Family-Friendly Ways to Dish Up Vegetables
Get everyone to eat more greens (and reds and oranges and yellows) with these deliciously simple serving ideas.
Once, your kids loved veggies—but then they stopped thinking it was fun to stick peas up their nose. So how can you help them get to the three to eight servings of vegetables that nutritionists say kids should eat each day? We took five of America's favorite vegetables and made them tastier (but still a snap to prepare). Use the ideas to get past the roadblocks to reaching your whole family’s veggie goals.
Veggie baked potato. Scoop out the flesh of a baked potato and mash with steamed broccoli and 1% cottage cheese to add protein and calcium (but few calories). Stuff filling back into the skin. Spuds with skin are packed with vitamin C and are one of the best sources of potassium and fiber.
Honey carrots. These crunchy root vegetables are vitamin A powerhouses, but they're typically served bland and uninspired. To make them more of a family pleaser, boil baby carrots until just tender, then add a dab of butter and honey.
Tomato tower. Tomatoes are our most common source of lycopene, an antioxidant that may protect against heart disease and breast cancer. But we generally eat them in the form of sugar-loaded jarred spaghetti sauce or a use only a thin slice in a sandwich. Instead, stack slices of tomatoes with thin slices of fresh mozzarella and fresh basil. Drizzle with extra virgin olive oil and balsamic vinegar. Kids still not impressed? Whip up Southwestern rice: Toss canned diced tomatoes and mild canned chile peppers with instant brown rice, and cook. Add shredded cheese.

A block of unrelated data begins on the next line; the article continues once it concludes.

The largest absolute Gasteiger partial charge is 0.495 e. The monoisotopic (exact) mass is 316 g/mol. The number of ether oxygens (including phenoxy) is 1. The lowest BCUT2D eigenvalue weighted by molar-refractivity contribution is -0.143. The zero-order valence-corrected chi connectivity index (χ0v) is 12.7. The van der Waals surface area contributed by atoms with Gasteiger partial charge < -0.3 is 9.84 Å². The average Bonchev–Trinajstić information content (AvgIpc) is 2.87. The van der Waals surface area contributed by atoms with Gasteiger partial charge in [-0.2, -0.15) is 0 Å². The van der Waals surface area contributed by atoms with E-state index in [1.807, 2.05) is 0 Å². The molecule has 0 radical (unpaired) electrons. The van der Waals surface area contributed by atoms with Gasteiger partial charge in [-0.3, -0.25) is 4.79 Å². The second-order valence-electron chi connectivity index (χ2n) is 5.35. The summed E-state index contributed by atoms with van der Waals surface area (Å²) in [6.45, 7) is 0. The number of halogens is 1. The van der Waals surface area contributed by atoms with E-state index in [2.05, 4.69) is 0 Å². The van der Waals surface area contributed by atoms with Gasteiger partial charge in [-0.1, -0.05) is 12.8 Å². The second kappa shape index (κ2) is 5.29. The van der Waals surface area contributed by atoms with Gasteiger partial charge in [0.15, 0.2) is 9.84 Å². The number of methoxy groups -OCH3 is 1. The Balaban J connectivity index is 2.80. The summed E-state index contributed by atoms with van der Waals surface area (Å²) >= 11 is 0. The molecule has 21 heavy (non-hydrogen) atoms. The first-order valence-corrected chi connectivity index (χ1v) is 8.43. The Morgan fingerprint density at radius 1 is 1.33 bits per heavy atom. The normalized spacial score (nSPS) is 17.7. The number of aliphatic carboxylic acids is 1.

Better broccoli. The antioxidants in broccoli may prevent colon and lung cancer—and its calcium is more easily absorbed than the calcium from milk, so it's a natural bone builder. But we usually serve this veggie raw (a major turnoff for most kids) or, even worse, overcooked to an unappetizing olive hue. Instead, serve microwaved broccoli with low-fat ranch dressing or protein-rich hummus for adults or kids with more sophisticated tastes.
Festive corn. This whole grain is rich in fiber (1 cup provides nearly 5 g) and contains antioxidants that promote eye health. Unfortunately, we keep serving it the same old way: boiled and boring or slathered in butter. To spice it up, try polenta parmigiana. Cook polenta (made from cornmeal, a more concentrated source of nutrients than fresh corn) according to package directions. Top with marinara sauce and low-fat mozzarella. Another idea: Mix equal parts frozen corn and canned creamed corn—it's naturally low in fat but has a consistency kids love. Warm over medium heat and sprinkle with shredded low-fat cheese.